Starting with the arrest of Paul in chapter 21, Luke has been steering his readers to a grand finale, where Paul will finally stand in front of the most powerful man in the world to give his testimony. The Apostle endured conspiracies against his life, corruption in government, and finally storms at sea to make it to Rome. Paul was willing to go through all this because he had a clear vision and purpose for his life and knew Rome was where God wanted him to be and the Emperor was who God wanted him to see.
But the conclusion Luke had been building towards is suddenly cut short with Paul under house arrest. We’re not told if he ever got the chance to defend his case before the Emperor, but we can be confident that he did since God said he would. Though exactly how it came about or what happened after is a mystery. There are traditions that say he was acquitted and then brought the Gospel to Spain, but Luke doesn’t confirm or deny it. He just closes his book with a cliffhanger.
So what are we to take away from this saga with the abrupt and unresolved ending and why would Luke decide to leave it the way he did?
Luke began the Book of Acts by reporting the last interactions Jesus had with his disciples before he ascended. He told them that they would be his witnesses in their local regions and then throughout the world. Luke then proceeded to show his readers how the disciples went about doing this. But he left his story open-ended, and he did all this for a reason.
The Acts of the Apostles is about how the disciples carried out the Great Commission and it is left unresolved because the story wasn’t supposed to end with Paul in Rome, it was supposed to progress with disciples continuing to fulfill the final instructions of Jesus. And it did. The reason you’re reading this now is that the witnessing has endured to this day. And it will continue so long as people like you and me keep spreading the Good News of the Kingdom of God.
So don’t worry about this cliffhanger. The final resolution will come when Jesus himself returns to see the fruit of his disciples’ labor and to establish the Kingdom they represent. Until then, we must maintain the work that was started in Christ and continued with his disciples. May the perseverance and commitment of Paul and the rest of the Apostles act as an example for you on your journey and encourage you to remain faithful in the advancement of the Great Commission.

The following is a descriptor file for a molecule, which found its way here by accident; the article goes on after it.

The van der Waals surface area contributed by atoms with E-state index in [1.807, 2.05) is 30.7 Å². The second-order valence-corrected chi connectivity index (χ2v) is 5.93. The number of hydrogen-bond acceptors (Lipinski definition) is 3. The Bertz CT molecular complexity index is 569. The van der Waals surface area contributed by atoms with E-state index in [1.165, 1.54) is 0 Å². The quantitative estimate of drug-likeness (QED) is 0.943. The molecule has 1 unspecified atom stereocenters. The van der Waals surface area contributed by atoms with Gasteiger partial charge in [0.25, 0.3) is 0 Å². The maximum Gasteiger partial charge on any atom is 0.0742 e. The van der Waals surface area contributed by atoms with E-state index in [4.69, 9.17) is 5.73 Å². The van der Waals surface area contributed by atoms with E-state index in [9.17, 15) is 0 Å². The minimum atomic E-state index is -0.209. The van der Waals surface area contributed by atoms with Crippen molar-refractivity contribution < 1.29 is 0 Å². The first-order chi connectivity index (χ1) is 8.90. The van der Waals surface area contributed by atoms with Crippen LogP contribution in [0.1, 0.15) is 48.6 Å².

Acts 21 focuses on Paul’s travel to Jerusalem and then getting arrested. I don’t have a lot to say about this chapter, as I don’t have personal experiences, or extra knowledge on Paul’s experiences in this chapter. I’ll share a couple points I found interesting though.
We see multiple examples that show us how some people wanted to learn from Paul and his companions. We read that they were received warmly (v. 17). Also, verse 1 says that they had to tear themselves away from the people to continue traveling. I pray that God will work through me when I teach about Him and that people will see Him in me and want to learn more.
Some people were not as fond of Paul and even tried to kill him. The mad mob dragged Paul out of the temple and cause such an uproar the authorities are called in and Paul is arrested by the commander of the Roman troops. At the end of the chapter, as Paul is being carried away he asks to speak to the crowd. Paul is granted permission and the last sentence of the chapter is, “When they were all silent, he said to them in Aramaic:”. I know that the chapter numbers and breaks were added later, but what a cliffhanger! Thankfully, we’re able to read on and see what he says. We don’t even have to wait a week, like we do for a TV show or longer for a movie sequel!
(Speaking of movies – there have been several movies made of Paul’s life. I encourage you to try one out. See how closely it follows with Scripture – the real story. )
We, like Paul, do not get to choose people’s reaction to hearing the good news. Some will gladly and thankfully accept the message and appreciate the messenger. Others, sadly will not. But, we, like Paul, have very good news to share. And even when it is not accepted as good news….and even when people mock us or persecute us….we have God’s Word to share.